October 22, 2007

Help Wanted? Work Wanted?

If you live in Japan Just answer your cell phone:

Joi Ito introduces us to otetsudai networks:

With Otetsudai Networks, if you are willing to work, you sign up for the service with your skills and focus, take a GPS reading on your phone and then just hang out. If you are looking for someone for say... 3 hours to man a cash register or help wash dishes, you just send the request to Otetsudai Networks and within minutes, you have a list of people available. The list shows what each person is qualified for, how others have rated their work and exactly how far away they are. Typically you will receive a list of half a dozen or more people within a few minutes.
Amongst a zillion other things it would be interesting to find out:
  • How many of these part timers eventually go to work full time for one of the businesses they worked at.
  • If a business is frequently hiring folk for 2-3 hour shifts does the potential workforce start congregating closer to the business.
There are aspects of this that many business areas need to be moved toward:
It's also a perfect example of a location based, peer-to-peer reputation based, mobile behavior oriented product for an aging society.
Law and health care come to mind as easy examples. Almost completely missing from our interaction with the legal and health care system is a good reputation based evaluation system easily available to potential customers via a variety of easy to use network access methods: cell, web, etc. A
...marketplace, in which families armed with specific information about the treatment success and prices of hospitals and doctors can shop at will for the best quality and most affordable care.*
I'd rephrase this along the lines of consumers can shop at will for the quality of service and price that they prefer.

This type of information needs to be available for each of the monopolistic, read government licensed, service organizations.

Medical and legal licenses may provide a bit more asssurance that the holder knows something but when you get right down to it be it a hairdresser, doctor, real estate agent, lawyer or other state licensee all we really know is that they are licensed. We know nothing more about the quality of their work than that they have not been tossed out of their respective licensing organization. In many cases we know little to nothing about their fee structures.**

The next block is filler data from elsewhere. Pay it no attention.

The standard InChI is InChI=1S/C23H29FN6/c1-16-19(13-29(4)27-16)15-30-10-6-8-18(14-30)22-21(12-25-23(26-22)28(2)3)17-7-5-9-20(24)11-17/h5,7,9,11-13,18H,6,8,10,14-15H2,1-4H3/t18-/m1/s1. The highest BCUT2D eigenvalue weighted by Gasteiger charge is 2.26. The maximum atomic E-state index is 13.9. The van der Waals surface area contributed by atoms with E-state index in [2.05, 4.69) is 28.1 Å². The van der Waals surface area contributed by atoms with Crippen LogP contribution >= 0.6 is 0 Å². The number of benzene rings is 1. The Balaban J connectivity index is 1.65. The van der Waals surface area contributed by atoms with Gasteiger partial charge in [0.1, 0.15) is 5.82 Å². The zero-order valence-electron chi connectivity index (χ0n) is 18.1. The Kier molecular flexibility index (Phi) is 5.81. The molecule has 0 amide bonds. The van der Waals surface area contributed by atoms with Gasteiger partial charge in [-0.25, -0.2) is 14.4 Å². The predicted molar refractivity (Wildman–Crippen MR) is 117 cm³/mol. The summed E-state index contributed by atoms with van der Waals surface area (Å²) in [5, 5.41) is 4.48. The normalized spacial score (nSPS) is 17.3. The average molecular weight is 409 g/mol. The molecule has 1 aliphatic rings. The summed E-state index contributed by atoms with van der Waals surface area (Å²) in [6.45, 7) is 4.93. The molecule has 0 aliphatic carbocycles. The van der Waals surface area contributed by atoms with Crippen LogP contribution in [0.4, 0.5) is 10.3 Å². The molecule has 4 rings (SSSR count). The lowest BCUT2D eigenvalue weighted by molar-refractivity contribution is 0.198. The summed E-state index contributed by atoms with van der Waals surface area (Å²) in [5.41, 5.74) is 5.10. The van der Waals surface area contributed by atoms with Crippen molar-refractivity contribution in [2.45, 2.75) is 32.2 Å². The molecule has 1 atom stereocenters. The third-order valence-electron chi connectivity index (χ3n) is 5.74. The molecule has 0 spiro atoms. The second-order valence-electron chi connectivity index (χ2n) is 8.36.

This needs to change.

*Strange, I just favorably quoted a paraphrase of a bush appointee's vision. Rather wrenching.

**Well, we do know that the typical realtor charges monopoly pricing.

Posted by Steve on October 22, 2007

It appears that quite a few of these people go work for at the place they get the temp job. That is one of the incentives. You can try before you buy. Otetesudai Networks charges a 50% to the "buyer" on top of the amount that they pay to the worker for the first engagement, which may seem like a lot, but for that they do not prevent being bypassed in the future for additional temp work or a full time job. This is a huge difference from temp agencies that either prohibit or charge a HUGE sum if you want to recruit someone that you really like that comes as a temp.

Posted by Joi Ito at October 23, 2007 4:48 PM

My company is working on a similar service here in the states.


Trust and reputation aggregation is a key feature of our system. We hope that reputation information for people and organizations will become a secure and internet-wide phenomenon. We'll help it get there.

Posted by Joe Edelman at October 27, 2007 4:32 PM
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